In Nazi Germany, there certainly wasn't a surfeit of attempts to cut short Nazi dictator Adolf Hitler's life. Among them, there was Georg Elser, who missed killing Hitler by just a few minutes when his time bomb brought down the Munich Bürgerbräu beer hall in 1939 just minutes after Hitler had left. There was the Swiss theology student Maurice Bavaud who resolved to shoot Hitler in 1938 before being captured by the Gestapo and guillotined in Berlin in 1941.
And then, of course, there was Lt. Colonel Claus Schenk von Stauffenberg, whose briefcase bomb narrowly missed killing the Führer when it went off on July 20, 1944. The heavy oak table lessened the effects of the blast, allowing the dictator to get away with only slight injuries.
Had actor Tom Cruise been around back then, though, things might have turned out differently. Just one day before his blockbuster film about von Stauffenberg's failed assassination attempt debuts in Berlin, the tabloid Bild on Monday published an interview with Cruise in which the actor says he would have tried to kill Hitler.
"You know what, I would like to think that about myself. I think so," Cruise said when asked if he would have attempted an assassination. "I would have tried everything to kill this monster. In my childhood, I always wanted to kill Hitler. We always played war games: The Allies against the Nazis."
Cruise arrived in the German capital in the wee hours of Monday morning, flying in by private jet from South Korea where he had also been promoting his new film, called "Valkyrie." The film opened in North America in December and has raked in a respectable $77.6 million (€58.5 million) at the box office since then. Cruise also told the South Korean media that "I've always wanted to kill Hitler."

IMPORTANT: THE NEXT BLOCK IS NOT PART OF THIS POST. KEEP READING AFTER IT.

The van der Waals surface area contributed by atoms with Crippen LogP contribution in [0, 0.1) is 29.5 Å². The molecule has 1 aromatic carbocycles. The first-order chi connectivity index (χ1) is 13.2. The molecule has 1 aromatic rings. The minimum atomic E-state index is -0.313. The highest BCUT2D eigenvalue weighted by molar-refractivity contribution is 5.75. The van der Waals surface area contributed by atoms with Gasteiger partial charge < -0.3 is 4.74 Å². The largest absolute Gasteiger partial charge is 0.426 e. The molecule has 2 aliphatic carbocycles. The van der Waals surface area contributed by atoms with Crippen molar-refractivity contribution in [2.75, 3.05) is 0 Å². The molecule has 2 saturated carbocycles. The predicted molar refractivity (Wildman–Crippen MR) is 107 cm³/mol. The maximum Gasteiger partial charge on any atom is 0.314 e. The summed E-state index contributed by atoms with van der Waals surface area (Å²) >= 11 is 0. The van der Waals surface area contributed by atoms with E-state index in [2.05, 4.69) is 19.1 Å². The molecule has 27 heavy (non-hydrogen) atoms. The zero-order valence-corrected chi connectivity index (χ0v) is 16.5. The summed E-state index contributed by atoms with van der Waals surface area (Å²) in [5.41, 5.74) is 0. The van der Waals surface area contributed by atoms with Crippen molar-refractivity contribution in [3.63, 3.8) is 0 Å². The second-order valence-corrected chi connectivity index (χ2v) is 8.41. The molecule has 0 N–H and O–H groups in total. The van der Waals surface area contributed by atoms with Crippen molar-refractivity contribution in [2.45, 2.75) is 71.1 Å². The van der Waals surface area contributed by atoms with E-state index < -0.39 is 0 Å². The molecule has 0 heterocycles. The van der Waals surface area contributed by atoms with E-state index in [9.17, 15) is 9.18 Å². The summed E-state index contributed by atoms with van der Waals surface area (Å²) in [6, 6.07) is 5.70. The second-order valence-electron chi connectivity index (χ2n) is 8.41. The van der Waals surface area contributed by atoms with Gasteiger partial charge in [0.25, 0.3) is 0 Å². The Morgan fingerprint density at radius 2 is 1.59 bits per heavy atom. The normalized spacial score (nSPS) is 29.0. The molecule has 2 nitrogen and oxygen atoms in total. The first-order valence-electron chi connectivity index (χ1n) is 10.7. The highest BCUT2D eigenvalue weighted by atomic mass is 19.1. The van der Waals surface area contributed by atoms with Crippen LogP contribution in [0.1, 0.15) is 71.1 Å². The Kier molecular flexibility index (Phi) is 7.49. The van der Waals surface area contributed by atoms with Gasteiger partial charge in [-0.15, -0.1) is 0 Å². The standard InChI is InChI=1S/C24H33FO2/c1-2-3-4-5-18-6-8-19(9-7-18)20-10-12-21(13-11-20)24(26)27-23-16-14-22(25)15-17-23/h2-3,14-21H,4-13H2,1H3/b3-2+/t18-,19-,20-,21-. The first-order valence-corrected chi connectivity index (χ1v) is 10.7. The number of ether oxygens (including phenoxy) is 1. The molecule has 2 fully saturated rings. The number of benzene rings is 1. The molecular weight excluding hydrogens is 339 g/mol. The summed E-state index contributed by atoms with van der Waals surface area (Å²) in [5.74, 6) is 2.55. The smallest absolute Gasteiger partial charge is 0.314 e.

"Valkyrie," much of which was shot in and around Berlin, tells the story of Stauffenberg's plot to eliminate Hitler late in the war at the Führer's advance headquarters called the "Wolf's Lair," located in present-day Poland. Stauffenberg and a number of co-conspirators were rounded up in Berlin soon after the bomb went off and were executed in the early morning of July 21, 1944.
In his interview with Bild, Cruise recalls immediately being excited about the screenplay when he first saw it. "When I read the script, my hands were sweating with anticipation," he said. "Every page was sensational! Why does nobody know this story? It is world history -- and a thriller! I read it until three in the morning while the kids were in bed."
Because of his attempt to kill the Führer, Stauffenberg has long been something of a hero in post-Nazi Germany with numerous schools named after him and ceremonies to mark the occasion held each year across the country. Cruise's film hits German movie theaters on Thursday.